This is Part 8 of 9 parts answering the basic and very important question, “What does Canonicity mean and why is it important?” Part 9 will be posted tomorrow.
In review of Canonicity: Canonicity Discovered and Distinctions.
- God determines Canon, the church discovers Canon.
- God is the author of Canon, the church is the recipient of Canon.
- God is the judge of Canon, the church is the witness of Canon.
- God is the master of Canon, the church is servant of Canon.
Why are these extra-biblical writings, like the Apocrypha (and the Pseudepigrapha), not considered part of the Canon? Reading through the various writings and books, it may not seem like all the books were that different. However, there was a Divine purpose behind each of the books that were acknowledged as Canon and the rejected books all had specific reasons why they were not part of the Canon. Let me give you several reasons why the extra-biblical books were not. First, the New Testament does not quote or refer to any of the books of the Apocrypha as authoritative, like it does the Old Testament. Secondly, Jesus never quoted the Apocrypha. Thirdly, the council of Jamnia in 90 A.D. did not recognize it. Fourthly, Josephus explicitly excludes it. Fifthly, Philo, a Jewish philosopher (20 B.C. – 40 A.D) quoted from the Old Testament prolifically and recognized the three fold division of the Old Testament, but he never quoted from the Apocrypha. Sixthly, Jerome, the great scholar and translator of the Latin Vulgate, rejected it even as he disputed theology across the Mediterranean Sea with Augustine. Seventhly, the earliest Septuagint (LXX) manuscript with the Apocrypha was from 4th century A.D. Eighthly, the early church vehemently opposed their inclusion through the fourth century. Ninthly, there are arguments that because catacombs have scenes from the Apocrypha, they should be accepted as Canon. That does not prove canonicity, but may provide historicity or at least an artist’s view of the recounted scene.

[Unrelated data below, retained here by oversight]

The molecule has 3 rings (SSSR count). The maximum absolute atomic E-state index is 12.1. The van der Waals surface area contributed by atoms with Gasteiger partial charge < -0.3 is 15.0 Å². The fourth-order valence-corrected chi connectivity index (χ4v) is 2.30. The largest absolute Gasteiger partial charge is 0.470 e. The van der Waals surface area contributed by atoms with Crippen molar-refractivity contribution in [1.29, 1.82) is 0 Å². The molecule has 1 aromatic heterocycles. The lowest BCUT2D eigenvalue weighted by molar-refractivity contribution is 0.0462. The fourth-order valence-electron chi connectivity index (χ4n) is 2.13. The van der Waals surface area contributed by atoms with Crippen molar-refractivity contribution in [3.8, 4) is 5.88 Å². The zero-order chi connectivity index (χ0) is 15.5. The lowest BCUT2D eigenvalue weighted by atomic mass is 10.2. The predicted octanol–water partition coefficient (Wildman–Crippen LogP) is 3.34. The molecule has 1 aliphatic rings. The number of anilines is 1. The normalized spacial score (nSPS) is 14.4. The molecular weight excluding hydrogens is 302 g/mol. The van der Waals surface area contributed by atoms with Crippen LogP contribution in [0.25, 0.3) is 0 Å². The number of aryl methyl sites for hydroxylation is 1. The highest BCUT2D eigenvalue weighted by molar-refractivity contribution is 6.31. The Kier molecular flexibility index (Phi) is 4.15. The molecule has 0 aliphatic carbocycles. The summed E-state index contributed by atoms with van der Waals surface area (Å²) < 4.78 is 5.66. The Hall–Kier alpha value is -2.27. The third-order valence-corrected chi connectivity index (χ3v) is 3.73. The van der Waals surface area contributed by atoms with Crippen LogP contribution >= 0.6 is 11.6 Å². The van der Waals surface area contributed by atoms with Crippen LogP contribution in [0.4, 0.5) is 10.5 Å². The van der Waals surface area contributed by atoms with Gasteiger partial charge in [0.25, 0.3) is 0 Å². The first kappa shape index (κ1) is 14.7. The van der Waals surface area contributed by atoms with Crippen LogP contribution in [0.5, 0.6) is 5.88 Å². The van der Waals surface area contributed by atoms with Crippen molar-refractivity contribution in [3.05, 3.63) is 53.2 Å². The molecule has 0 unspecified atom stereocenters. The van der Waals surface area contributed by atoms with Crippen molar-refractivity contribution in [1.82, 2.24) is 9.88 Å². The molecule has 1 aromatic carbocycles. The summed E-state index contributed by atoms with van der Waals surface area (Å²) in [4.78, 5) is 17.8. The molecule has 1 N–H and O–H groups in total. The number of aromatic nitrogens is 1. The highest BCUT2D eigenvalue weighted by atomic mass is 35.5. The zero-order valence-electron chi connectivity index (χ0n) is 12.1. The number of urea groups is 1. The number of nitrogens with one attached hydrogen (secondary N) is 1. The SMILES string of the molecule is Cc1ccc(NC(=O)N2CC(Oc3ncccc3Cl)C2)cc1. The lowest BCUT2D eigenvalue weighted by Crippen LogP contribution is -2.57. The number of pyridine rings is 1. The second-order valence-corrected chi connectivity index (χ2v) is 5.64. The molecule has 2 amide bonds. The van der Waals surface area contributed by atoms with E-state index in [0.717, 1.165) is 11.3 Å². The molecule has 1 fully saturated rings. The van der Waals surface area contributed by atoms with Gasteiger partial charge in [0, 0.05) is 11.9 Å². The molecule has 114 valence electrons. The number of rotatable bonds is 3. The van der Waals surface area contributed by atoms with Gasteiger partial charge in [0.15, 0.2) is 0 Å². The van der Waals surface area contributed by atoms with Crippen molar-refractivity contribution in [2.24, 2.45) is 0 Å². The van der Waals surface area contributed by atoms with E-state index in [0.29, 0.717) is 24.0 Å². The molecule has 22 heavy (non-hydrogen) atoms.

Augustine was the only voice in antiquity (time before the Middle Ages, although from the fourth to the fourteenth century) who accepted the writings, but while he was a brilliant author, he was not accurate on everything. It was the Council of Trent in 1546 A.D. that made the first official proclamation of acceptance of the Apocrypha. This was a Catholic gathering as an obvious polemic (defense) against the Protestant Reformation.
Why were they not accepted? We know they were not accepted, but why not? We are often told they are not part of the Bible, but not the “why” they are not. Again, there are many reasons. First, they have heretical teachings, like prayers for the dead (2 Maccabees 12:41-46 in conflict with Heb. 9:27). Secondly, they teach salvation by works (Tobit 12:9), instead of by grace through faith (compare Eph. 2:8,9; Luke 16:25,26; 2 Sam. 12:19-23 and also Gen. 15:6 Rom. 4:5 Gal. 3:11). Thirdly, they promote suicide as a legitimate and a noble death (2 Macc. 14:41-46, but Psalm 31:5 declares that is superimposing human over Divine volition). Fourthly, they have fanciful stories of deceit (Bel and the dragon are made to be a living God (Bel) to Daniel by using a trapdoor for them to consume the food the pagan leaders wanted him to eat. Also compare similar stories in the Additions to Esther, Prayer of Azariah and Susanna, Tobit, and Judith. Fifthly, some writings are immoral- like Judith who is assisted by God to tell a lie (Judith 9:10,13), while Ecclesiasticus (not to be confused with Ecclesiastes) and the Wisdom of Solomon teach a morality based on expedience (what works for the given moment). Sixthly, there are historical and geographical inaccuracies, like in Tobit and Judith, which have many errors. For example, Tobit was allegedly alive when Jeroboam revolted against Judah in B.C. 931 and when the Assyrians conquered Israel in B.C. 722, and yet he was only 158 years old (1:3-5; 14:11). Another historical inaccuracy is in Judith speaks of Nebuchadnezzer reigning in Nineveh instead of Babylon (1:1). Seventhly, it teaches hatred of Samaritans and magical incantations are encouraged contrary to Deuteronomy 18:10-12. Additionally, it teaches intercession by angels, which is contrary to Roman’s 8:34, 1 Timothy 2:5 and Hebrews 7:25.
These are a few reasons why the books were not considered Canon. What about the New Testament? Why were those books collected and what were the guidelines for collecting the books?
Part 9 will be posted tomorrow.